A new field is born
The third International Sports Dentistry Symposium, organised by the European Association for Sports Dentistry (EA4SD) and meeting in Edinburgh on 24-25 November, aims to bring together sports dentistry and medicine – and analyse how they work together for athletes’ health. Sports dentists and physicians will highlight the important elements in preventing injuries and monitoring health.
Sport has always been a part of human activity and culture and it has become a key way in which to maintain and improve our health. Sport is health. But does this come without any conditions? No. Sport can be healthy, fun, exciting and emotional – but there is one important condition; that it is practised safely.
We cannot expect an athlete with a knee injury or heart disorder to practise sports because in such cases, it means putting his/her health at risk. In the same way, how can we expect an athlete to exercise or compete while having a periodontal abscess, extensive caries, injured teeth or jaws?
The scale of care for sports people is significant. FIFA estimates there are more than 300,000 professional players and 300,000,000 amateur players around the world. This is only in football! In the UK Premier League alone, the financial cost of injuries was estimated to £269,000,000 in season 2014-15.
According to the Bureau of Labor Statistics in America, around 218,000,000 people engage in daily physical exercise. That is 66 per cent of the population. In the US, dental injuries from recreational sports account for more than 600,000 emergency visits each year.
In the early nineties, a new medical field – sports medicine – was developed. Now, a detailed medical examination of athletes is conducted, prevention takes an important lead, specialised protocols of field emergencies are created and – most important – sports medicine has become multidisciplinary. Physicians and health professionals from different specialties form the medical team and are responsible, for the sports team, to work systematically on the prevention and treatment of the sport-related injuries.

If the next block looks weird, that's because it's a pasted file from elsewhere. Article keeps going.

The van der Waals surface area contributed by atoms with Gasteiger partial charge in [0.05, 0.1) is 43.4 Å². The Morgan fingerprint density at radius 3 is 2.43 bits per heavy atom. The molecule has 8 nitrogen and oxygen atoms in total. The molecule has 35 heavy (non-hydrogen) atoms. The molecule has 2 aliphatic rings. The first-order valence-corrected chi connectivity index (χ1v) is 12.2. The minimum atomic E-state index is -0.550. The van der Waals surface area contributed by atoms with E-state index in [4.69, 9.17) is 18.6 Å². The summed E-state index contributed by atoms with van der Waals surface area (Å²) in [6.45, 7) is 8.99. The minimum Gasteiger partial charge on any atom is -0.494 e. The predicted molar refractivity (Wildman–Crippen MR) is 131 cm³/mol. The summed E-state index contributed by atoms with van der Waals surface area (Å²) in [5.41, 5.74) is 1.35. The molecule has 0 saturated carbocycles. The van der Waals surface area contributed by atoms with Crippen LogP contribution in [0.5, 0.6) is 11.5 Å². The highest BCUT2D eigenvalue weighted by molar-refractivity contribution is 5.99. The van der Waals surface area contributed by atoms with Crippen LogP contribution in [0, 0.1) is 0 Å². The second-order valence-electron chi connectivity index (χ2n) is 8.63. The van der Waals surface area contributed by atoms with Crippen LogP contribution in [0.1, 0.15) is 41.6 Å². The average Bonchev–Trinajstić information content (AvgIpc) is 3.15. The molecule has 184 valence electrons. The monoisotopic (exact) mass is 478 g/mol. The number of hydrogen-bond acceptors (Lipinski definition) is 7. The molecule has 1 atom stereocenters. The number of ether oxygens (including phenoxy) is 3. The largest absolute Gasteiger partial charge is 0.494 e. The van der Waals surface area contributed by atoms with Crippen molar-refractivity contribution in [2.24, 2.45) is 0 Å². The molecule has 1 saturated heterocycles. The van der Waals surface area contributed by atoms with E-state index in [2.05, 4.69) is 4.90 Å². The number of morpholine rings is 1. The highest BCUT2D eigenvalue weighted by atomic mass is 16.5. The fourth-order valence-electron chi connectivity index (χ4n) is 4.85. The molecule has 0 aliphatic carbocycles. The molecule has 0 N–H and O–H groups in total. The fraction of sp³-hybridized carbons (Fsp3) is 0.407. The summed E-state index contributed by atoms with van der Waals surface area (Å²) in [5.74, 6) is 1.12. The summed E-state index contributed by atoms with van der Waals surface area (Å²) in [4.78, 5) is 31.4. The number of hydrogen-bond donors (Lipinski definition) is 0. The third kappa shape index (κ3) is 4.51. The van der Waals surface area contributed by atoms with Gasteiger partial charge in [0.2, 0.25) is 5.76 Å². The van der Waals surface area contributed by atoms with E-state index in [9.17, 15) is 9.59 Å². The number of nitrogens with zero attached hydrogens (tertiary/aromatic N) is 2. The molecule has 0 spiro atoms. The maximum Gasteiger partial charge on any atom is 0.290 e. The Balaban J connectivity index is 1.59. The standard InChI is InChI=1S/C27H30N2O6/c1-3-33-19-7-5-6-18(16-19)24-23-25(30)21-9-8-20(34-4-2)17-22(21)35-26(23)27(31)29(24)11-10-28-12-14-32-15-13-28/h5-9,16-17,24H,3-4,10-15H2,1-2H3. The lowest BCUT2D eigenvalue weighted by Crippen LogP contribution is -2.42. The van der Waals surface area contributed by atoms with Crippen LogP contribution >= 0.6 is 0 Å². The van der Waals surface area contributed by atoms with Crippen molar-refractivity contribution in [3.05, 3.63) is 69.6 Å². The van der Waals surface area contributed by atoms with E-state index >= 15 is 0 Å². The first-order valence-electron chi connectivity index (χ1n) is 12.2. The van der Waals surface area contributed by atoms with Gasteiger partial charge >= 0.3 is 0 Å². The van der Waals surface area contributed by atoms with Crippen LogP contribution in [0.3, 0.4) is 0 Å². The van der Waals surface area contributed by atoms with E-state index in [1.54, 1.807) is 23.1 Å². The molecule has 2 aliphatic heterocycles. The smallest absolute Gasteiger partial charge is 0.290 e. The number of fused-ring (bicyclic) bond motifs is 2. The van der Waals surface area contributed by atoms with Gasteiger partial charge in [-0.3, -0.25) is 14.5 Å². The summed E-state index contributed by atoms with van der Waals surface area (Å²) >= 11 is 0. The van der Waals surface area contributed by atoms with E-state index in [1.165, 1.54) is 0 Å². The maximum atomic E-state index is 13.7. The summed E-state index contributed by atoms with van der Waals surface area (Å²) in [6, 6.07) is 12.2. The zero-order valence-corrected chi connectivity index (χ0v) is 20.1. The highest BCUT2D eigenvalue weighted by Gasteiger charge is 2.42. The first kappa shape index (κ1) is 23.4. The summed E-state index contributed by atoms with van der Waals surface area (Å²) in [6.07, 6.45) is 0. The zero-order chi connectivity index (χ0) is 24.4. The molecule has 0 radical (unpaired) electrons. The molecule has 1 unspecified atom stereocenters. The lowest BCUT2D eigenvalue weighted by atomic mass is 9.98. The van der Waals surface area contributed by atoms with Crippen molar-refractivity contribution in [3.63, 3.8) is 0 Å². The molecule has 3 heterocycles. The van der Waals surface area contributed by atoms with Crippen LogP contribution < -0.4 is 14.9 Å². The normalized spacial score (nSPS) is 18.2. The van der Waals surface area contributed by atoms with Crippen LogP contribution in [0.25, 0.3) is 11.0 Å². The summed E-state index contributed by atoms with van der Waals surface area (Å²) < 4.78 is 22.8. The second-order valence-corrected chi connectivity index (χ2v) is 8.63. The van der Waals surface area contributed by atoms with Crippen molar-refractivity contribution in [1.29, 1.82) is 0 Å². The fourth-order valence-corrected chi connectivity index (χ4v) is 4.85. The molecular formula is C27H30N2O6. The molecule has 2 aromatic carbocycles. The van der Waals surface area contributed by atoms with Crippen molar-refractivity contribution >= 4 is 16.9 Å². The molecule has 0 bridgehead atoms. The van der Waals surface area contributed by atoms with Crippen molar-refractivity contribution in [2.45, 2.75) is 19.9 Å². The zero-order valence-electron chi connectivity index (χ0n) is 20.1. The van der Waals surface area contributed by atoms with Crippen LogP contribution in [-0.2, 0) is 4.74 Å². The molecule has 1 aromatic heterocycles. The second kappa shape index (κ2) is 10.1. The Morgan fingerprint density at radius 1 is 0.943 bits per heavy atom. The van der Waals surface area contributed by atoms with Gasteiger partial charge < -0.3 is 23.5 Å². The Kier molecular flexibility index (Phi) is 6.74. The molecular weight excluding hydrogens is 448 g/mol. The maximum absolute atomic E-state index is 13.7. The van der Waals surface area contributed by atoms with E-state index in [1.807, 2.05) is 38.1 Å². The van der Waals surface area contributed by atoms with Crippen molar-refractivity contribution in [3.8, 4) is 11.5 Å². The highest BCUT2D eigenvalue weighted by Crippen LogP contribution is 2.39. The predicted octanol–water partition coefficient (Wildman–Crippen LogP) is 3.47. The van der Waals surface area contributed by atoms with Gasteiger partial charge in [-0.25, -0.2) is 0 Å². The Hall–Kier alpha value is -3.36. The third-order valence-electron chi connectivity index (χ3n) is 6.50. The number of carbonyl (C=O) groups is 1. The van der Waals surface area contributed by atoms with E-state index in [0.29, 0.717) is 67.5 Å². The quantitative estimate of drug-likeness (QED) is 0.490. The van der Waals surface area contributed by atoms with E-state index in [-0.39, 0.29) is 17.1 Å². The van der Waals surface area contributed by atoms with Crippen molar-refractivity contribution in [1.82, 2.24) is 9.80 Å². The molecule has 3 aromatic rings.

The research about the exercising human body is growing; the scientific evidence linking physical exercise to pathologies, injuries and performance in a two-way pattern has opened new horizons to medical science and athletes have started to benefit from a healthier participation. From the 2002 to the 2014 FIFA World Cup, the incidence of injuries decreased by 37 per cent.
When I started to treat professional football players and other athletes in my dental clinic, I soon realised that the existing examination and treatment protocols were not enough to provide the best possible dental care to athletes who were traveling at least twice a month, exercising hard every day, and competing at their maximum twice a week.
The athlete had no time, or the motivation, for dental treatments. The coach wanted the athlete available for training. The team physician wanted the minimum ‘return-to-play’ time (the decision-making process of returning an injured or ill athlete to practice or competition). Overall, there was a complete lack of awareness in sports about the importance of oral health in the overall health and physical activity.